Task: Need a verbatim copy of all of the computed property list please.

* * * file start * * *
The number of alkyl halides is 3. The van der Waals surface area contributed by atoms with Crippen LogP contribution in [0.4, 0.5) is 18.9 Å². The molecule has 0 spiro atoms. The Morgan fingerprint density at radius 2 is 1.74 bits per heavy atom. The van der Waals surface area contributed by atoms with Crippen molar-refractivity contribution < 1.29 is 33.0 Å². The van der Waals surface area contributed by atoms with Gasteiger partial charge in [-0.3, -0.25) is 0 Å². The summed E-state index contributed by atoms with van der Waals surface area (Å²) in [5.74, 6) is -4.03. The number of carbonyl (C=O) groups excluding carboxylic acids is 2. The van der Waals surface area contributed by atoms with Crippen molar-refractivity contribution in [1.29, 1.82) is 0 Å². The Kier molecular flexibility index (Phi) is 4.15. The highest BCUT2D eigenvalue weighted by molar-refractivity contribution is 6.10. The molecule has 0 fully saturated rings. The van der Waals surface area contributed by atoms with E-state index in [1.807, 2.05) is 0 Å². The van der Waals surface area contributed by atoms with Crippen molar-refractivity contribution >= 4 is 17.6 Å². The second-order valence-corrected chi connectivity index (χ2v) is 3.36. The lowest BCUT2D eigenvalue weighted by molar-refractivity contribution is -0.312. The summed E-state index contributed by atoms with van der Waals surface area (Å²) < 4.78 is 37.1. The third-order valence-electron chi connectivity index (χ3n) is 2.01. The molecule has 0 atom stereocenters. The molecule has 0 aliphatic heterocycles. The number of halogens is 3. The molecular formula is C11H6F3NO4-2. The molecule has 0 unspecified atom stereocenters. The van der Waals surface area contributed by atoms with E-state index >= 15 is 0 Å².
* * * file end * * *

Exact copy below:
The number of alkyl halides is 3. The van der Waals surface area contributed by atoms with Crippen LogP contribution in [0.4, 0.5) is 18.9 Å². The molecule has 0 spiro atoms. The Morgan fingerprint density at radius 2 is 1.74 bits per heavy atom. The van der Waals surface area contributed by atoms with Crippen molar-refractivity contribution < 1.29 is 33.0 Å². The van der Waals surface area contributed by atoms with Gasteiger partial charge in [-0.3, -0.25) is 0 Å². The summed E-state index contributed by atoms with van der Waals surface area (Å²) in [5.74, 6) is -4.03. The number of carbonyl (C=O) groups excluding carboxylic acids is 2. The van der Waals surface area contributed by atoms with Crippen molar-refractivity contribution in [1.29, 1.82) is 0 Å². The Kier molecular flexibility index (Phi) is 4.15. The highest BCUT2D eigenvalue weighted by molar-refractivity contribution is 6.10. The molecule has 0 fully saturated rings. The van der Waals surface area contributed by atoms with E-state index in [1.807, 2.05) is 0 Å². The van der Waals surface area contributed by atoms with Crippen molar-refractivity contribution >= 4 is 17.6 Å². The second-order valence-corrected chi connectivity index (χ2v) is 3.36. The lowest BCUT2D eigenvalue weighted by molar-refractivity contribution is -0.312. The summed E-state index contributed by atoms with van der Waals surface area (Å²) < 4.78 is 37.1. The third-order valence-electron chi connectivity index (χ3n) is 2.01. The molecule has 0 atom stereocenters. The molecule has 0 aliphatic heterocycles. The number of halogens is 3. The molecular formula is C11H6F3NO4-2. The molecule has 0 unspecified atom stereocenters. The van der Waals surface area contributed by atoms with E-state index >= 15 is 0 Å².